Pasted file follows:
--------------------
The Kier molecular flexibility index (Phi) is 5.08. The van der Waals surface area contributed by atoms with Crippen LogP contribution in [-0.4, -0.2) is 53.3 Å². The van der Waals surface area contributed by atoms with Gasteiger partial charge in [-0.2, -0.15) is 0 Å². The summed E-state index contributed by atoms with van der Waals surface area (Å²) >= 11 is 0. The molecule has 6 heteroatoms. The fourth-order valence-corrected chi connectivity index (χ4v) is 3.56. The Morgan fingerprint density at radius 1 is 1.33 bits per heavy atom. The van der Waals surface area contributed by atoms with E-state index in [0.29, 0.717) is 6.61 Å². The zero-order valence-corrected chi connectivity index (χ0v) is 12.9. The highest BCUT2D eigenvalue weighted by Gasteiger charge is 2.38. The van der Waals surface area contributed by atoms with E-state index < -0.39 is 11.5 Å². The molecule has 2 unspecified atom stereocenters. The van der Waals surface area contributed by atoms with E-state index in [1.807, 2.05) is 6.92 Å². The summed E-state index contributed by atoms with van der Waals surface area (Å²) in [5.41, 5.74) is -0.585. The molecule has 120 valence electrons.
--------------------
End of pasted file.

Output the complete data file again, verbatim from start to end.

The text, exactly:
The Kier molecular flexibility index (Phi) is 5.08. The van der Waals surface area contributed by atoms with Crippen LogP contribution in [-0.4, -0.2) is 53.3 Å². The van der Waals surface area contributed by atoms with Gasteiger partial charge in [-0.2, -0.15) is 0 Å². The summed E-state index contributed by atoms with van der Waals surface area (Å²) >= 11 is 0. The molecule has 6 heteroatoms. The fourth-order valence-corrected chi connectivity index (χ4v) is 3.56. The Morgan fingerprint density at radius 1 is 1.33 bits per heavy atom. The van der Waals surface area contributed by atoms with E-state index in [0.29, 0.717) is 6.61 Å². The zero-order valence-corrected chi connectivity index (χ0v) is 12.9. The highest BCUT2D eigenvalue weighted by Gasteiger charge is 2.38. The van der Waals surface area contributed by atoms with E-state index < -0.39 is 11.5 Å². The molecule has 2 unspecified atom stereocenters. The van der Waals surface area contributed by atoms with E-state index in [1.807, 2.05) is 6.92 Å². The summed E-state index contributed by atoms with van der Waals surface area (Å²) in [5.41, 5.74) is -0.585. The molecule has 120 valence electrons.